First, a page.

The global economy has managed to avoid a recession in recent months, thanks to resilient consumers, a surge in travel and leisure activities, and the reopening of China’s economy following pandemic-related lockdowns.
That’s likely to change in the second half of the year, says Capital Group economist Jared Franz, as the impact of high interest rates, inflation and a banking sector crisis combine to tip the world into a mild recession.
“Global economic growth is on track to decline by roughly 1% for the full year, in my view,” Franz explains. “That should be followed by fairly robust growth in 2024, driven by strong consumer spending and potentially lower interest rates in the U.S. and Europe.”
An inverted yield curve has often preceded recessions
Many economic indicators are pointing to a recession in the United States, not the least of which is an inverted yield curve. That happens when yields on short-term U.S. Treasury bonds are higher than yields on long-term bonds, indicating that investors expect tough economic times ahead.
“The U.S. yield curve is more inverted now than it has been since the 1980s,” Franz notes. “Of all the recession indicators, it has been the most accurate one.”
The yield curve is also inverted in Canada with the averages of one- to three-year and three-to five-year short-term bonds markedly higher than the average long-term bond over ten years. And it’s been that way since the summer of 2022.
Looking at the major economies around the world, the U.S. may decline by 1%, Europe should remain flat to slightly negative, and China could grow 2% to 3%, according to estimates from Capital Strategy Research (CSR), Capital Group’s macroeconomic research team. CSR estimates are slightly below consensus estimates, largely due to the view that inflation could remain at higher-than-expected levels.
Inflation is less onerous today, but remains elevated
It may not feel like it at the grocery store, but inflation is on a downward trajectory in the U.S., Europe and across many other markets, including Canada where the annual rate fell to 4.4% in April from a high of 8.1% last June. That’s largely due to lower energy prices, fewer supply chain disruptions and aggressive interest rate hikes by central banks, including the Bank of Canada (BoC). Interest rate-sensitive industries, such as housing, are already feeling the effects, with home prices falling in some formerly hot markets, although housing activity has picked up in Canada in 2023 after slumping last year.
U.S. rate hikes meant to fight inflation have also triggered a crisis in the banking sector south of the border. A sharp selloff in the bond market last year hammered the portfolios of numerous regional banks, contributing to the collapses of Silicon Valley Bank and Signature Bank. In Europe, contagion spread to Credit Suisse, which nearly collapsed before UBS agreed to buy it for more than US$3 billion.
The next shoe to drop could be commercial real estate. Office vacancy rates are on the rise as more companies embrace work-from-home business models. At the same time, it’s become more difficult to refinance commercial real estate (CRE) loans that were taken out when interest rates were much lower. That could be a growing threat to banks with a large exposure to CRE loans.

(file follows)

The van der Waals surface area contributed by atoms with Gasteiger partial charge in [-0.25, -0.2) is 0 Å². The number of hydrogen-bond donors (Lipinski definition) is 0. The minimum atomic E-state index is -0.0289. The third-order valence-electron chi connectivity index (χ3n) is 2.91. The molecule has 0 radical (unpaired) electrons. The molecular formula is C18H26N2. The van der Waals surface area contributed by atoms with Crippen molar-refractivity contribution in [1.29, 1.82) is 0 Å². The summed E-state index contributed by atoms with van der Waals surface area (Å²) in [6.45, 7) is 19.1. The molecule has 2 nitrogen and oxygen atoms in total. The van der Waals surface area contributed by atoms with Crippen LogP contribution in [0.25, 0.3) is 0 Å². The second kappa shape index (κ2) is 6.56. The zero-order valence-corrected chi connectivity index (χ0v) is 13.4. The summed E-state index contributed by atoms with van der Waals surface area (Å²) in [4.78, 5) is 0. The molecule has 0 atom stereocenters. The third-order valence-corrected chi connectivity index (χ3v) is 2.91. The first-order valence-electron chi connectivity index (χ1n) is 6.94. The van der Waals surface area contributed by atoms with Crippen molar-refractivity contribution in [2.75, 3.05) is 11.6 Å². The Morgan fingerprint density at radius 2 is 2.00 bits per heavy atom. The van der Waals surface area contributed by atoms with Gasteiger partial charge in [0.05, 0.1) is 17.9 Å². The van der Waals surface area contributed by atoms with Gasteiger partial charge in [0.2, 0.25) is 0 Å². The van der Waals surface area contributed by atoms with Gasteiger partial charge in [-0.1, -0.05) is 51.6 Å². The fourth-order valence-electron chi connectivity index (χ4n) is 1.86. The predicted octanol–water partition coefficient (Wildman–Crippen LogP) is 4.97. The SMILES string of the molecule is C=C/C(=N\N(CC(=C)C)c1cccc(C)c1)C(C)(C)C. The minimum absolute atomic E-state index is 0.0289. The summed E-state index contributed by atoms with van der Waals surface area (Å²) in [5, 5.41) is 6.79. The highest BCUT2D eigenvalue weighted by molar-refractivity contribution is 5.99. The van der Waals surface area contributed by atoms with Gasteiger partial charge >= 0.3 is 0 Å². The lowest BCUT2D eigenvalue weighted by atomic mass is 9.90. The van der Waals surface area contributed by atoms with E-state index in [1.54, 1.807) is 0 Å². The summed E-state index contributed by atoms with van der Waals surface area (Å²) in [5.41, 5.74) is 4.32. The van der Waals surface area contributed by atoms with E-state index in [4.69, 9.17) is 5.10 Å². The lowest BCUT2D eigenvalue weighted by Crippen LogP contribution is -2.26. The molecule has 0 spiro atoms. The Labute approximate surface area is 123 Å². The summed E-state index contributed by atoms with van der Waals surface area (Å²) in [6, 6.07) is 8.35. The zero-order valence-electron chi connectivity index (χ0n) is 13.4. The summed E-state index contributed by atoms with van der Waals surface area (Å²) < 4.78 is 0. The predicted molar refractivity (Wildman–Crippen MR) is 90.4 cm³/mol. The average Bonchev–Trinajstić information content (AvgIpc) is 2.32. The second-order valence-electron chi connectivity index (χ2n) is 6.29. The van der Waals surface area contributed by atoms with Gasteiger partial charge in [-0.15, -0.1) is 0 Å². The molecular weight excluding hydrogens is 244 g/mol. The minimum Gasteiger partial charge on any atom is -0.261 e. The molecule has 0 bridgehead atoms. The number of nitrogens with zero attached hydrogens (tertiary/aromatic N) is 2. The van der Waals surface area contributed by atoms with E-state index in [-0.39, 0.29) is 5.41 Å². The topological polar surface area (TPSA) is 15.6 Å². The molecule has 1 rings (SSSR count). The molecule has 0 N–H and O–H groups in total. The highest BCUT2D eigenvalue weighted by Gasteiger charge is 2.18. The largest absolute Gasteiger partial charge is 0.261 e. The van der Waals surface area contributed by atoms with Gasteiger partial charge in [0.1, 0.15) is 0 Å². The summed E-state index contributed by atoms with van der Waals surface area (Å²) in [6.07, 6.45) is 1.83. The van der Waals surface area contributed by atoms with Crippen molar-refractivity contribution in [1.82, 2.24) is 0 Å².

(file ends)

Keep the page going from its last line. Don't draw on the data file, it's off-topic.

“Office and retail properties look like the biggest concern,” says Ben Zhou, a Capital Group analyst who covers real estate investment trusts.
Although Canadian bank’s exposures to CRE are significantly smaller than their U.S. counterparts, the big banks did announce loan provision increases to cover potential defaults during their last earnings announcements at the end of May.
Given these mounting risks, the U.S. interest rate outlook has changed dramatically since early March, when the banking crisis first hit. As shown in the chart below, investors no longer think the U.S. Federal Reserve will raise rates as far or as fast as previously expected, largely due to a tighter lending environment stemming from the banking turmoil.
“We knew there would be consequences to one of the most aggressive tightening campaigns in history,” says fixed income portfolio manager Pramod Atluri. “The dislocations we are seeing in the financial markets signal a painful new phase for the Fed. It has clearly exposed some vulnerabilities and, as a result, I believe we are nearing the end of this rate-hiking cycle.”
Investors expect interest rates to decline in the months ahead
The European Central Bank has also slowed its rate-hiking campaign — from 50 basis-point increases previously to 25 basis points at its May 4 policy meeting. So far, ECB officials have not indicated a willingness to pause, given that inflation is running significantly higher in Europe than it is in the United States.
Even in the U.S., consumer price increases are well above the Fed’s 2% target. And there are growing signs that inflation in the range of 4% to 5% could be stickier than central bankers had thought it would be. On May 26, the U.S. government reported that core inflation rose 4.7% on a year-over-year basis in April, up from 4.6% the month before.
Canada also witnessed a rise after its most recent read as annual inflation ticked up to 4.4% in April from 4.3% in March. Stubborn inflation was one of the key reasons the BoC raised its benchmark interest rate by a quarter point to 4.75% on June 7, restarting its tightening campaign after pausing since January.
A key question going forward is: Will the Fed and other central banks be willing to let inflation run hot for a while? Or will they decide — as the BoC did — that it’s more important to bring prices under control by keeping rates higher than market expectations?
“Central bankers find themselves in a tough spot and I don’t envy them at all,” Franz says. “In my view, the Fed is going to pause its rate-hiking campaign in order to assess the damage from the banking crisis, and they may even begin cutting rates by the end of the year.”